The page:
The shrimp fishery is the most economically important fishery in Mexico. The trawler-based portion of this fishery produces extremely high rates of bycatch, which is defined as any species caught other then shrimp. The majority of these non-targeted animals are thrown overboard, dead or dying, and their odds of survival are even more diminished by the hoards of seabirds, dolphins, and sea lions which are now conditioned to follow the trawlers for this deluge of food.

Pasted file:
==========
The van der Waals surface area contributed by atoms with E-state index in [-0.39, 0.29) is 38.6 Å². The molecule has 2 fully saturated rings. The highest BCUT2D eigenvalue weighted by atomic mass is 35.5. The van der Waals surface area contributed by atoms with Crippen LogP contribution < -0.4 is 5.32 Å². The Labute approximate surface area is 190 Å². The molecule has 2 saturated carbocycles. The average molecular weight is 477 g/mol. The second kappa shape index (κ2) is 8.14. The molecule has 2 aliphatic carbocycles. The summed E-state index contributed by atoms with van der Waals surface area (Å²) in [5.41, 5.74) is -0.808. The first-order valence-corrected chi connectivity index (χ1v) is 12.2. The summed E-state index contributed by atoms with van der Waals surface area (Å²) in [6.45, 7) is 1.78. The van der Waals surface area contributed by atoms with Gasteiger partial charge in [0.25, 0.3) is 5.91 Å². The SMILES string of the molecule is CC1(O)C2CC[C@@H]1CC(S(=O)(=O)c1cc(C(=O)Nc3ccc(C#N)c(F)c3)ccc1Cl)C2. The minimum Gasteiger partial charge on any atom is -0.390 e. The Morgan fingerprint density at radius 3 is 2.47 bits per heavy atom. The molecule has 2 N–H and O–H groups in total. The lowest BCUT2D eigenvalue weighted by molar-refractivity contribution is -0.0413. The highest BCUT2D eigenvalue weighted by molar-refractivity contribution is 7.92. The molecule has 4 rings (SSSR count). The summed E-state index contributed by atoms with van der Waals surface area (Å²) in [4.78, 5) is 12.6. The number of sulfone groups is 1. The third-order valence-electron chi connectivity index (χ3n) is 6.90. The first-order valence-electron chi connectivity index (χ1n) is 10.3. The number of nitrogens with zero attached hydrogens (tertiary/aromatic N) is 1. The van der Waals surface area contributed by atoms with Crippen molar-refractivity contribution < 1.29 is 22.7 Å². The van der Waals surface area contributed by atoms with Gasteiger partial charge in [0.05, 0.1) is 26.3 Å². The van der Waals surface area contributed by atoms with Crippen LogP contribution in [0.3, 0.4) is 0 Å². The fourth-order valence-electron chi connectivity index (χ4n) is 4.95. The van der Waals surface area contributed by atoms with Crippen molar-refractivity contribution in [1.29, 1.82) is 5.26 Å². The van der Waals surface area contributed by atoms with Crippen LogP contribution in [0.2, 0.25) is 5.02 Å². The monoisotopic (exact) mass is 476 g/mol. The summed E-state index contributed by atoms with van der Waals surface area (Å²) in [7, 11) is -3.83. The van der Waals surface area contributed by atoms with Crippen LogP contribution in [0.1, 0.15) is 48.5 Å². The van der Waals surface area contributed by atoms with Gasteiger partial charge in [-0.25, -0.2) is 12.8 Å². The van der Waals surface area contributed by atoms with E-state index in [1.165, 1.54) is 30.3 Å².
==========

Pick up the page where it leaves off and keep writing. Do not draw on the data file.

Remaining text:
As part of my undergraduate coursework and for two years of a Research and Conservation Fellowship at Prescott College's Kino Bay Center for Cultural and Ecological Studies, I participated in an ongoing research project aboard trawlers fishing off the coast of Bahía de Kino in Sonora, Mexico. In nine years of sampling, an average bycatch rate of over 85% was documented, and a total of 183 bycatch species were identified. Seven of these species are listed on the IUCN Red List, CITES, or the Mexican NOM-059-ECOL-2010 (the Mexican equivalent of the US Endangered Species List). In addition, 35 species documented in the bycatch are also targeted by local artisanal fishers, which clearly demonstrates the conflict between these two user groups that both depend on fisheries resources for their livelihoods.